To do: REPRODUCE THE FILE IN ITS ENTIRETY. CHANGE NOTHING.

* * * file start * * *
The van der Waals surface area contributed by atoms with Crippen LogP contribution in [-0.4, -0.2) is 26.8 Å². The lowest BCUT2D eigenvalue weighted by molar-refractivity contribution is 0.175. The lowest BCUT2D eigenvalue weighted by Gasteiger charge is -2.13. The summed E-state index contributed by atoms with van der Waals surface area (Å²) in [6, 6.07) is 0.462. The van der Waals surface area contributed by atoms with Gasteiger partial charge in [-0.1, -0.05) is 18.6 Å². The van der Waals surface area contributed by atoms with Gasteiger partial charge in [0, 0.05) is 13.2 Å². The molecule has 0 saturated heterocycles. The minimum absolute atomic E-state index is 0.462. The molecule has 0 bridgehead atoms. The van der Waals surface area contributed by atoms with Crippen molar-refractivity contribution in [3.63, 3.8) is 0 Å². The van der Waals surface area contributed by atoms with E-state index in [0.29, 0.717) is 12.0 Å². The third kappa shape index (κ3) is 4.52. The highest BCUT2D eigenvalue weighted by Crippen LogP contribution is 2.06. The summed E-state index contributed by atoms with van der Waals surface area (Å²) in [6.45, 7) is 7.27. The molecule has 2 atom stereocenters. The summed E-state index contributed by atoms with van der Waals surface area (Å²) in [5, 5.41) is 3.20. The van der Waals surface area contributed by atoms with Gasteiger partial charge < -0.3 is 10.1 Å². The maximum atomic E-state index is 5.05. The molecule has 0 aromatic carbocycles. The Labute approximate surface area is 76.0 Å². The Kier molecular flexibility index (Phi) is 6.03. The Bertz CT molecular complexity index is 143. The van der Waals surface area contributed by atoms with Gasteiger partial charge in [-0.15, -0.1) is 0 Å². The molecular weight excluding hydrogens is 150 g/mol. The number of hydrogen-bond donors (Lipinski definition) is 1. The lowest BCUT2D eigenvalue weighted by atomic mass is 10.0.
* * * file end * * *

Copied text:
The van der Waals surface area contributed by atoms with Crippen LogP contribution in [-0.4, -0.2) is 26.8 Å². The lowest BCUT2D eigenvalue weighted by molar-refractivity contribution is 0.175. The lowest BCUT2D eigenvalue weighted by Gasteiger charge is -2.13. The summed E-state index contributed by atoms with van der Waals surface area (Å²) in [6, 6.07) is 0.462. The van der Waals surface area contributed by atoms with Gasteiger partial charge in [-0.1, -0.05) is 18.6 Å². The van der Waals surface area contributed by atoms with Gasteiger partial charge in [0, 0.05) is 13.2 Å². The molecule has 0 saturated heterocycles. The minimum absolute atomic E-state index is 0.462. The molecule has 0 bridgehead atoms. The van der Waals surface area contributed by atoms with Crippen molar-refractivity contribution in [3.63, 3.8) is 0 Å². The van der Waals surface area contributed by atoms with E-state index in [0.29, 0.717) is 12.0 Å². The third kappa shape index (κ3) is 4.52. The highest BCUT2D eigenvalue weighted by Crippen LogP contribution is 2.06. The summed E-state index contributed by atoms with van der Waals surface area (Å²) in [6.45, 7) is 7.27. The molecule has 2 atom stereocenters. The summed E-state index contributed by atoms with van der Waals surface area (Å²) in [5, 5.41) is 3.20. The van der Waals surface area contributed by atoms with Gasteiger partial charge < -0.3 is 10.1 Å². The maximum atomic E-state index is 5.05. The molecule has 0 aromatic carbocycles. The Labute approximate surface area is 76.0 Å². The Kier molecular flexibility index (Phi) is 6.03. The Bertz CT molecular complexity index is 143. The van der Waals surface area contributed by atoms with Gasteiger partial charge in [-0.15, -0.1) is 0 Å². The molecular weight excluding hydrogens is 150 g/mol. The number of hydrogen-bond donors (Lipinski definition) is 1. The lowest BCUT2D eigenvalue weighted by atomic mass is 10.0.